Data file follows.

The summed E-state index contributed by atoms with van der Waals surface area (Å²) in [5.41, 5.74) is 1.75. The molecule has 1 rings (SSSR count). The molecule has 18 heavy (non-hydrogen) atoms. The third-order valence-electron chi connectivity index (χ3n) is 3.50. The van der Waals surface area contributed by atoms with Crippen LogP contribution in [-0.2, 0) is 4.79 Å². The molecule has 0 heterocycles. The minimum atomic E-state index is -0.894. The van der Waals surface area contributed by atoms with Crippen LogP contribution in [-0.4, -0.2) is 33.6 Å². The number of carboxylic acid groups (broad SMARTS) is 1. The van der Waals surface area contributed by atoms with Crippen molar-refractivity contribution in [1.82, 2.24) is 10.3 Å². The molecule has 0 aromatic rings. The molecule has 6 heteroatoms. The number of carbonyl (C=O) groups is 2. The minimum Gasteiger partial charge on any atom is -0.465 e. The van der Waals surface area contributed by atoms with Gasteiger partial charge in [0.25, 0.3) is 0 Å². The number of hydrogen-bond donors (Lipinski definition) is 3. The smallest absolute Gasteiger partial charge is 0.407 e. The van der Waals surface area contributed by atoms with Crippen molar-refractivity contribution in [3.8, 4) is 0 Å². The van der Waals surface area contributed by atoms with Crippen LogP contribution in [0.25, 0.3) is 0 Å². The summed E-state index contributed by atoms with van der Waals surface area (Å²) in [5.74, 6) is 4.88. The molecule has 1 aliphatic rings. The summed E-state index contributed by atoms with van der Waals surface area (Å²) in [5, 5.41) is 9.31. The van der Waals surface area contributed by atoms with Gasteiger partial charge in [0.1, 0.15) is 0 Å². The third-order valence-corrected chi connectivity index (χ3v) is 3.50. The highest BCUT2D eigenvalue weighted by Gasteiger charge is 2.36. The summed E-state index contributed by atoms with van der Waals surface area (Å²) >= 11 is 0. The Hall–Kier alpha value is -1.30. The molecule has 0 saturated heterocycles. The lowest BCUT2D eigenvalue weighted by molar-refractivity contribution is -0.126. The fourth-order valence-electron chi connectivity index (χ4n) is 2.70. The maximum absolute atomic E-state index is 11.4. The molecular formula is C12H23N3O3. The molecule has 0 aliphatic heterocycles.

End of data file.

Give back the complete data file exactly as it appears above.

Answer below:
The summed E-state index contributed by atoms with van der Waals surface area (Å²) in [5.41, 5.74) is 1.75. The molecule has 1 rings (SSSR count). The molecule has 18 heavy (non-hydrogen) atoms. The third-order valence-electron chi connectivity index (χ3n) is 3.50. The van der Waals surface area contributed by atoms with Crippen LogP contribution in [-0.2, 0) is 4.79 Å². The molecule has 0 heterocycles. The minimum atomic E-state index is -0.894. The van der Waals surface area contributed by atoms with Crippen LogP contribution in [-0.4, -0.2) is 33.6 Å². The number of carboxylic acid groups (broad SMARTS) is 1. The van der Waals surface area contributed by atoms with Crippen molar-refractivity contribution in [1.82, 2.24) is 10.3 Å². The molecule has 0 aromatic rings. The molecule has 6 heteroatoms. The number of carbonyl (C=O) groups is 2. The minimum Gasteiger partial charge on any atom is -0.465 e. The van der Waals surface area contributed by atoms with Gasteiger partial charge in [0.25, 0.3) is 0 Å². The number of hydrogen-bond donors (Lipinski definition) is 3. The smallest absolute Gasteiger partial charge is 0.407 e. The van der Waals surface area contributed by atoms with Crippen molar-refractivity contribution in [3.8, 4) is 0 Å². The van der Waals surface area contributed by atoms with Crippen LogP contribution in [0.25, 0.3) is 0 Å². The summed E-state index contributed by atoms with van der Waals surface area (Å²) in [5.74, 6) is 4.88. The molecule has 1 aliphatic rings. The summed E-state index contributed by atoms with van der Waals surface area (Å²) in [5, 5.41) is 9.31. The van der Waals surface area contributed by atoms with Gasteiger partial charge in [0.1, 0.15) is 0 Å². The third-order valence-corrected chi connectivity index (χ3v) is 3.50. The highest BCUT2D eigenvalue weighted by Gasteiger charge is 2.36. The summed E-state index contributed by atoms with van der Waals surface area (Å²) >= 11 is 0. The Hall–Kier alpha value is -1.30. The molecule has 0 saturated heterocycles. The lowest BCUT2D eigenvalue weighted by molar-refractivity contribution is -0.126. The fourth-order valence-electron chi connectivity index (χ4n) is 2.70. The maximum absolute atomic E-state index is 11.4. The molecular formula is C12H23N3O3. The molecule has 0 aliphatic heterocycles.